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  • mark55653

GEN Z - UNDERSTANDING TOMORROWS LEADERS - "let me play and let me loose"

Positing the Malcolm Gladwell construct of 10K hours being sufficient experience to suggest that one might be an expert - perhaps my 289K hours (33 years) and over 50K delegate interactions means I can lay some claim along those lines. So when recently asked to help shape a development journey for a predominantly Gen Z group I was struck with how little I actually know about these strange beings from another metaverse.

I do have a son of 26 and can draw from that but he sneaks under the wire as Gen Y so maybe not

For those of you struggling with your Gens -

  • My lot are the Baby Boomers - born 1946 - 1964 ......(I only just qualify honest!) .

  • Gen X - Born 1965-1980

  • Gen Y (Millennials) Born - 1981-1996

  • Gen Z - Born 1997 -2012

  • Gen Alpha - Born 2012-2024

...and here's what I can thus far summise

Gen Z's are social warriors. They care about the planet, about identity and about the truth.

These guys want to be collaborative - to work with other people - and they want to be challenged.

They are pragmatic - they value success - they are significantly more entrepreneurial than previous Gens ( a recent survey suggests that up to 70% of them have some aspiration to start or be part of their own business) and they have less fear of change. Moving seemlessly between jobs is / will be a comfortable norm for them.

They are feedback junkies - wanting and needing both regular feedback and check-ins from all grades of management including the C suite and also they need positive affirmation of jobs well done but will happily take negative feedback as long as it moves them forward.

Unlike Millenials who have grown up with tech - these guys are Tech Natives. In other words they were born with it and to it. They are more likely to defer to what's app or social media than text or email and will deploy multiple devices, more likely hand-held or wearable tech than desk based or laptop. Whatever they do they will require digital assets to assist them in all that they do but being so immersed in a tech-centric life may bring with it boundary issues - ie struggling not to be 'logged-on'.

Job security and prospects matter as does money but more important is meaning & purpose. They require the truth.... and they don't want fluff and b*ll*cks (that's a technical term from previous generations) and references to 'the good old days' or 'how things were done before' wont necessarily add value for them (....note to self).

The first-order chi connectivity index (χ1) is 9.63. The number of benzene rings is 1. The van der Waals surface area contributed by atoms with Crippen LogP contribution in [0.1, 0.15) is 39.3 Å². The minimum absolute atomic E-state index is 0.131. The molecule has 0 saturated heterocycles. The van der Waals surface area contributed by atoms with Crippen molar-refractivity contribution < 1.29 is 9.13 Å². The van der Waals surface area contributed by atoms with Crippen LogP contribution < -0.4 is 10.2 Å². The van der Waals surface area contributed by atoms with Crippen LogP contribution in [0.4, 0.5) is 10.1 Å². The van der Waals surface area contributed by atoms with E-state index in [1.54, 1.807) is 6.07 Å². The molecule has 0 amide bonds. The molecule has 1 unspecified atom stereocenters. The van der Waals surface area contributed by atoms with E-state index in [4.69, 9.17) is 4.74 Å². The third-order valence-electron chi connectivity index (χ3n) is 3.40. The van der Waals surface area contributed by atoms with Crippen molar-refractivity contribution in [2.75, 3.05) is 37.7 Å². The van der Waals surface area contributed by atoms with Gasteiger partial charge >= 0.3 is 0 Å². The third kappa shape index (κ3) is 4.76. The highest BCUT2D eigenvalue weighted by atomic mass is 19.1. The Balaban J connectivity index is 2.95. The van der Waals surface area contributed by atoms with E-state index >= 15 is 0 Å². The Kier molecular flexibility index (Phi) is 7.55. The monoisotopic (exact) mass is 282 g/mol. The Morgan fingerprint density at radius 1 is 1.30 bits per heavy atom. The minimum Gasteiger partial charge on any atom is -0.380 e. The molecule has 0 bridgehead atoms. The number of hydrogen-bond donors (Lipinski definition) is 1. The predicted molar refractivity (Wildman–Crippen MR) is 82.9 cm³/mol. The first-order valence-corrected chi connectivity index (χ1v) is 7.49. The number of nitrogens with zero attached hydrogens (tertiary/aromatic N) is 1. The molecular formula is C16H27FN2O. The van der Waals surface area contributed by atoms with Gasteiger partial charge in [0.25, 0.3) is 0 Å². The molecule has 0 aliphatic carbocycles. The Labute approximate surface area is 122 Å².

Being trusted, and being given the opportunity to innovate - to own responsibility and to learn is key. This lot would happily have multiple roles, simultaneously and wont be averse to side hustles too.

They will seek and in many cases demand fast progression and will ask for promotions regularly.

Apparently they don't live to work. Some are scarred by the pandemic and the disruption it made to their study years and early careers and certain preliminary reserach suggests they may be prone to anxiety. Being resilient matters!

Values and ethics loom large in their consciousness and the organisations they work for need to have real values they can relate too.They hate tokenism and diversity matters a lot in leadership, in population and in beliefs.

Co-location for job delivery ie working with real people in real offices is important and they need meaningful engagement beyond Zoom and Teams. Having said that they also value 'alone time' and when focus or delivery is required, having the permission and the ability to separate and work things out for themselves or work undisturbed is important.

In summary - These guys seek truth, justice and meaning, they want job security, continuous development and more money and they want it faster - they want it more flexible and they probably want an App or two to hep them get there.

So having just typecast an entire generation - predicted to be nudging 2 billion people, what would you do to develop your Gen Z colleagues?

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